On this morning’s Q3 earnings call, Tad Smith made Sotheby’s case for a strengthening art market. Here’s the prepared remarks from the call:
Four data points that can give us a potential read on the market:
- Operational data in the third quarter versus the same period last year and also versus earlier in 2016
- The Hong Kong sales in October
- The London Contemporary Frieze Week sales
- The results of consignment-getting for the upcoming major New York sales as well as the interest level in our material and the anecdotal evidence we are hearing from clients around the world
Excluding last year’s summer Contemporary sale in London, which took place in the third quarter of 2015, the operational statistics for this third quarter compared to the prior periods give some cause for optimism. But the quarter itself is so small and the number of sales so few, that one needs to be cautious when using this data.
- Total hammer sales (excluding buyer’s premium), were down only 8% in the third quarter compared to the third quarter of 2015, while the year-to-date total was down 26%. Although the rate of the decline slowed, the third quarter accounts for a small 7% of our overall annual sales;
- The percentage of unsold lots in the third quarter was 19% versus 23% for the same period a year ago, and 21% year-to-date
- Our performance against low estimate was 114% versus 101% a year ago in the third quarter and versus 98% on a year-to-date basis;
- The overall number of bidders and buyers was up 33% and 21% respectively over this same period, and the average number of bidders per sold lot was also up, by 15%.
- The Hong Kong sales in early October were weaker than we would have liked, but the shortfalls were concentrated in two areas – Jewelry and Chinese Works of Art.
- Many other areas did quite well, including Modern and Contemporary Asian Art, where top quality modern works continued to command strong prices, and demand for contemporary Japanese and Chinese works was noteworthy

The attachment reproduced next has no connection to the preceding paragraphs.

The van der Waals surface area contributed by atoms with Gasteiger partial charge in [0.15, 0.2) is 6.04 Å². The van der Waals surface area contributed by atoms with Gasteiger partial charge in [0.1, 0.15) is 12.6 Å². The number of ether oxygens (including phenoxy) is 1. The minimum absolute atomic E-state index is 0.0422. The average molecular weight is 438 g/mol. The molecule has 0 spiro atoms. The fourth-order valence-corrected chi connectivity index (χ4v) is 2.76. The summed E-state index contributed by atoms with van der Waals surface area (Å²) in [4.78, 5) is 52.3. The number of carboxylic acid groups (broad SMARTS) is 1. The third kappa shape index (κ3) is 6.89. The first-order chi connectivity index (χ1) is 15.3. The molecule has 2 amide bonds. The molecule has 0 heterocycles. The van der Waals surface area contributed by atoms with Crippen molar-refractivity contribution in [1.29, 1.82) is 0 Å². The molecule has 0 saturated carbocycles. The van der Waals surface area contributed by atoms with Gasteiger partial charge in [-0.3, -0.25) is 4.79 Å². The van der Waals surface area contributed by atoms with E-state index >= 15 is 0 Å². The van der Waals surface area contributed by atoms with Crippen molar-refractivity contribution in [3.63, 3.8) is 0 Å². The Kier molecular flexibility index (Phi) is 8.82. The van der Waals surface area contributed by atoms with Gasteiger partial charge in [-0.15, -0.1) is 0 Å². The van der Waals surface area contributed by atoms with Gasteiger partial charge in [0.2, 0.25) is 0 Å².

However, the comparison to the same period a year ago, as well as all of 2016 compared to 2015 is what is most revealing about the current state of the Hong Kong and Greater China markets:
- This October, leaving aside the luxury sectors of wine, jewelry and watches, sales of art alone were down only 7%.
- And looking year-over-year, sales of art in Hong Kong in 2016 were actually up 3%.
- Insofar as it reflects strength among Chinese buyers, our recent sales may bode well for our important New York auctions later this month.
The London Contemporary Frieze Week sales were encouraging.
- Although the consignment-getting period for the sales was more difficult, that is a bit of a lagging indicator because consignments were mainly secured during the summer months.
- The performance of the sales themselves was positive, with an overall total of $107.8 million, above our $90.9 million high estimate and with 91% of lots sold.
- The top lot of the week across all auction houses was Jean-Michel Basquiat’s Hannibal, when seven bidders drove the canvas to $13.1 million, more than double the high estimate.
- Also noteworthy was our Contemporary Day sale, which achieved $19.2 million and was 86.7% sold by lot – the strongest sell-through rate for an October Contemporary Day sale in seven years.
- For both of these sales, the high sell-through rates may signal that the market is increasingly in a buying mood.
Turning to the upcoming major New York sales – we feel good.
- Our Impressionist & Modern Art Evening Sale in New York on the 14th carries a low estimate of $145.8 million, which is similar in size to the other three major sales in the category we have held this year.
- The top lot is Edvard Munch’s seminal Girls on the Bridge from 1902 – one of the most powerful paintings of the artist’s career, which is estimated to achieve in excess of $50 million. This marks the third time we have sold this particular painting since 1996 and each time it has performed well.
- We are also pleased to be offering property from a notable American collection, assembled over multiple generations, and led by Pablo Picasso’s The Painter and His Model from 1963, which is estimated at $12/18 million.
- Our Contemporary Art Evening Sale on the 17th has a low estimate of $208.6 million, which is competitively very strong for the season.
- The sale will open with 25 works assembled by Steven and Ann Ames, noted American collectors and philanthropists, including two monumental abstract masterpieces by Gerhard Richter estimated at $20/30 million each.
- Other highlights include Andy Warhol’s Self Portrait (Fright Wig) from the artist’s seminal 1986 series, which is estimated at $20/30 million, and Jean- Michel Basquiat’s Brother’s Sausage, a monumental frieze of six panels, which carries an estimate of $15/20 million.